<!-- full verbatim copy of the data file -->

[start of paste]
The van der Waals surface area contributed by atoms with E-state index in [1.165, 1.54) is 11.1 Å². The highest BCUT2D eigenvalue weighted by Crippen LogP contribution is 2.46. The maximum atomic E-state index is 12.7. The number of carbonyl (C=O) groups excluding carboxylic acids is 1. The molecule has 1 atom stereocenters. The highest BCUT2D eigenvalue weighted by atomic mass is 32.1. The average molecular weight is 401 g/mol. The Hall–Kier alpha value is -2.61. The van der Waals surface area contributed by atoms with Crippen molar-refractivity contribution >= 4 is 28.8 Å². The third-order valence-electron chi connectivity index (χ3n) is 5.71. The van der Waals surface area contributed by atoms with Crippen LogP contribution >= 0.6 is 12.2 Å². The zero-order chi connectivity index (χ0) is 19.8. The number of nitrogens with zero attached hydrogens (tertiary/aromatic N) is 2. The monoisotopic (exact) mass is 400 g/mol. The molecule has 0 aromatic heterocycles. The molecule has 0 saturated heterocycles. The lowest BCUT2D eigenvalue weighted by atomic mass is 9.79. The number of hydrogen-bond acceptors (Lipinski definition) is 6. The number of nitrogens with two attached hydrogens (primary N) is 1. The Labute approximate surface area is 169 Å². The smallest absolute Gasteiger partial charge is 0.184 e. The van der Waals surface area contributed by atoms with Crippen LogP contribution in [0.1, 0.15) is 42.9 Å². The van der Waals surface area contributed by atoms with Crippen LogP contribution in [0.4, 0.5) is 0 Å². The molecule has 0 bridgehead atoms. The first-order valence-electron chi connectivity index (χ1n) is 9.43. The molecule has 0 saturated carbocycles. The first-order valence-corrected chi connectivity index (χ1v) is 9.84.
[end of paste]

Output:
The van der Waals surface area contributed by atoms with E-state index in [1.165, 1.54) is 11.1 Å². The highest BCUT2D eigenvalue weighted by Crippen LogP contribution is 2.46. The maximum atomic E-state index is 12.7. The number of carbonyl (C=O) groups excluding carboxylic acids is 1. The molecule has 1 atom stereocenters. The highest BCUT2D eigenvalue weighted by atomic mass is 32.1. The average molecular weight is 401 g/mol. The Hall–Kier alpha value is -2.61. The van der Waals surface area contributed by atoms with Crippen molar-refractivity contribution >= 4 is 28.8 Å². The third-order valence-electron chi connectivity index (χ3n) is 5.71. The van der Waals surface area contributed by atoms with Crippen LogP contribution >= 0.6 is 12.2 Å². The zero-order chi connectivity index (χ0) is 19.8. The number of nitrogens with zero attached hydrogens (tertiary/aromatic N) is 2. The monoisotopic (exact) mass is 400 g/mol. The molecule has 0 aromatic heterocycles. The molecule has 0 saturated heterocycles. The lowest BCUT2D eigenvalue weighted by atomic mass is 9.79. The number of hydrogen-bond acceptors (Lipinski definition) is 6. The number of nitrogens with two attached hydrogens (primary N) is 1. The Labute approximate surface area is 169 Å². The smallest absolute Gasteiger partial charge is 0.184 e. The van der Waals surface area contributed by atoms with Crippen LogP contribution in [0.1, 0.15) is 42.9 Å². The van der Waals surface area contributed by atoms with Crippen LogP contribution in [0.4, 0.5) is 0 Å². The molecule has 0 bridgehead atoms. The first-order valence-electron chi connectivity index (χ1n) is 9.43. The molecule has 0 saturated carbocycles. The first-order valence-corrected chi connectivity index (χ1v) is 9.84.